Our Rules
1) No Taking One For the Team: This rule developed very early on in our swinging experience. This rule developed as a result of me feeling left out in certain situations because the man and woman from the other couple were both very into K but nobody was into me. I began to feel like I was merely there as extra baggage that had to come along in order for K to be able to play and I did not enjoy feeling that way. Because of this, K and I developed this rule and the option to play separately. For K and I this rule is not so much about the level of physical attraction that we feel with our potential playmates; instead, it is about whether or not we anticipate the experience will be a positive experience overall for each of us. This rule means more to us than simply not feeling physically attracted to our playmates; it is about having an experience that is satisfying and fun. If one of us expects that the experience will not leave us feeling happy and satisfied then we will either (a) opt out of the situation entirely or (b) choose to play separately so that only the partner who is desirous of an encounter need be involved in the encounter. 
2) Separate Play as an Option: This rule developed out of our strict adherence to our “no taking one for the team” rule. We reasoned that it would be better to have our partner play when they want and allow the other partner to not play when they do not want to rather than hold back the other one from partaking in a situation that they expect will be enjoyable. The other reason we created this rule is because we did not want to inadvertently put pressure on our partner to play when they were not feeling like it was something that they wanted to do. The final, and perhaps main reason, we created this rule is because, in our experience, four-way chemistry is extremely difficult to find. There is often good chemistry between two partners but not between the other people; in these situations we want our partner to be able to take advantage of the connection that they feel to another person and enjoy that connection.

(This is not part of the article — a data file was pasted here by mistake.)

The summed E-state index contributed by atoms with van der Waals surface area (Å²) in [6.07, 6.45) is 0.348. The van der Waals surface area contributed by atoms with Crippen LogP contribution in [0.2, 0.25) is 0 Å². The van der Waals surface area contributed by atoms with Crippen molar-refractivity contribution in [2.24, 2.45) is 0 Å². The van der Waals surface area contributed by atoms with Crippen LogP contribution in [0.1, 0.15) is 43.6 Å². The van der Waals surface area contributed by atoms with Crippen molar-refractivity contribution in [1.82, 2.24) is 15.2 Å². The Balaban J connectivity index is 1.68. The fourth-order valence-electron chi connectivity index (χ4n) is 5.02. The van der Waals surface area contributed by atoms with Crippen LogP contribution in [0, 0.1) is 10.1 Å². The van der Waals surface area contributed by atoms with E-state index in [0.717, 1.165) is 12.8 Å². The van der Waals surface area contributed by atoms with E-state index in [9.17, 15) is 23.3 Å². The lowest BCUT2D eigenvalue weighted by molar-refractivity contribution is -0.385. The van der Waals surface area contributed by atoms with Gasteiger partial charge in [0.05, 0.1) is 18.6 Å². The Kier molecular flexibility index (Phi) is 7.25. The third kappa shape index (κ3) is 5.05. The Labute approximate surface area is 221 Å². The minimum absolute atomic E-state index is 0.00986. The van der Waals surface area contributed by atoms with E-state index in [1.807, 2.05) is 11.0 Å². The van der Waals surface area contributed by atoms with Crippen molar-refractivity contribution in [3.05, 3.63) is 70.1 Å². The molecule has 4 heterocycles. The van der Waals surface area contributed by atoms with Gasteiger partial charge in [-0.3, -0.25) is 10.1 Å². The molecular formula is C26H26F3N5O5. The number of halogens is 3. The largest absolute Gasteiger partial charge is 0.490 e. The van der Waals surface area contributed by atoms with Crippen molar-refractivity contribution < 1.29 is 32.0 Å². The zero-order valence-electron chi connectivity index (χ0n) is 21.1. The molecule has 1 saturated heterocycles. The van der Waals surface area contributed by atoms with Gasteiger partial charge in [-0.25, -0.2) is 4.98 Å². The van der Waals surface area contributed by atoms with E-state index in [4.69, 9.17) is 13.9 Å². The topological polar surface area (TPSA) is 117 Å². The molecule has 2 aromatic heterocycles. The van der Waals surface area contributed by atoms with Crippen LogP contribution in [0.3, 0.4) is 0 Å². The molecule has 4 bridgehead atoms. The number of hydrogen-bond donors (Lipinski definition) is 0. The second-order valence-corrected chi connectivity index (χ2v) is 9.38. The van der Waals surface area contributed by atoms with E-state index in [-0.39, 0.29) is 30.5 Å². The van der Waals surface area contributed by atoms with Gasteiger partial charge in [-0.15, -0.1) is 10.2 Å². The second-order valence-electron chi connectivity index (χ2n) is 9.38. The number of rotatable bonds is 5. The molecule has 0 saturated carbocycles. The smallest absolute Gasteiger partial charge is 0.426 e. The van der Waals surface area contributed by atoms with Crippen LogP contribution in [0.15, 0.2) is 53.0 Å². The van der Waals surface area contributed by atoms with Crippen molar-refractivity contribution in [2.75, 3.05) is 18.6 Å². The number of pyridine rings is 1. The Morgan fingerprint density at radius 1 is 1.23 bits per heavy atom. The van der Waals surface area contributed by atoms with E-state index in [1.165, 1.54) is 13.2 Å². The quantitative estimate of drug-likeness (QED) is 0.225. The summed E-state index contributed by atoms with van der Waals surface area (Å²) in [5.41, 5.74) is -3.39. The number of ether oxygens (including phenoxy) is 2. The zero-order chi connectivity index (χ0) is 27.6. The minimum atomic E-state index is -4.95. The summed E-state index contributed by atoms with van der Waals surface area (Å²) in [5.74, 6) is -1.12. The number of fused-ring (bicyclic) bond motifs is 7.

3) Knowing our Partner’s Partners: This rule developed as a result of being able to play separately. We have this rule as a way of mitigating our own jealousy and security issues around potential separate play. While we wish that we had no jealousy or insecurity issues (and we are constantly working on them), we do. The purpose of this rule is to take away the jealousy associated with our partner having an intimate encounter with some “faceless” person and instead be able to know them as another human being with both positive and negative qualities. I personally like this rule because I cannot imagine finding someone that I would be so physically and mentally attracted to that K would not also like. K likes this rule because it ensures that she has a second person (me) to help her vet potential playmates which is important to her as she has had some less-than-great encounters with men in her “vanilla” time.